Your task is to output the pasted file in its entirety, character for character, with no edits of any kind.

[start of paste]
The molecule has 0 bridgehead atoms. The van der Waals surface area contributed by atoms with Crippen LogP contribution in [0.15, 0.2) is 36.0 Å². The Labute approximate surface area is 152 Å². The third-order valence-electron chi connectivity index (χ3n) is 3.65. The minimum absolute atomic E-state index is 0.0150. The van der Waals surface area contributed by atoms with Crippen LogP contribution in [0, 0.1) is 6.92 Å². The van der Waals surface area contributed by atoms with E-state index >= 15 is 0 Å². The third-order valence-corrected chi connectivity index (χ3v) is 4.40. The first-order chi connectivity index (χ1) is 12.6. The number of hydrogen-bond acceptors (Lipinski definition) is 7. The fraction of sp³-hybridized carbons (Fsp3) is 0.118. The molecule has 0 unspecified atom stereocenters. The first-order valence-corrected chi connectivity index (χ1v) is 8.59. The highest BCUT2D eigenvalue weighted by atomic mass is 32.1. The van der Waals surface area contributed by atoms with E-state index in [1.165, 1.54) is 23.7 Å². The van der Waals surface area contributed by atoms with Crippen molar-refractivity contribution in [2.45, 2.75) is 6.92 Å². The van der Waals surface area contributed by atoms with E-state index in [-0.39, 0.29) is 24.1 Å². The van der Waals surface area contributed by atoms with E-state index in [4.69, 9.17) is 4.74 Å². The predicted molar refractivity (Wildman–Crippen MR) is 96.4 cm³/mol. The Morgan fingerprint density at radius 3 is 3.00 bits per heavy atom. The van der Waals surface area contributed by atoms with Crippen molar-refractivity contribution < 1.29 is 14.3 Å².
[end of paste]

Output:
The molecule has 0 bridgehead atoms. The van der Waals surface area contributed by atoms with Crippen LogP contribution in [0.15, 0.2) is 36.0 Å². The Labute approximate surface area is 152 Å². The third-order valence-electron chi connectivity index (χ3n) is 3.65. The minimum absolute atomic E-state index is 0.0150. The van der Waals surface area contributed by atoms with Crippen LogP contribution in [0, 0.1) is 6.92 Å². The van der Waals surface area contributed by atoms with E-state index >= 15 is 0 Å². The third-order valence-corrected chi connectivity index (χ3v) is 4.40. The first-order chi connectivity index (χ1) is 12.6. The number of hydrogen-bond acceptors (Lipinski definition) is 7. The fraction of sp³-hybridized carbons (Fsp3) is 0.118. The molecule has 0 unspecified atom stereocenters. The first-order valence-corrected chi connectivity index (χ1v) is 8.59. The highest BCUT2D eigenvalue weighted by atomic mass is 32.1. The van der Waals surface area contributed by atoms with E-state index in [1.165, 1.54) is 23.7 Å². The van der Waals surface area contributed by atoms with Crippen molar-refractivity contribution in [2.45, 2.75) is 6.92 Å². The van der Waals surface area contributed by atoms with E-state index in [-0.39, 0.29) is 24.1 Å². The van der Waals surface area contributed by atoms with E-state index in [4.69, 9.17) is 4.74 Å². The predicted molar refractivity (Wildman–Crippen MR) is 96.4 cm³/mol. The Morgan fingerprint density at radius 3 is 3.00 bits per heavy atom. The van der Waals surface area contributed by atoms with Crippen molar-refractivity contribution < 1.29 is 14.3 Å².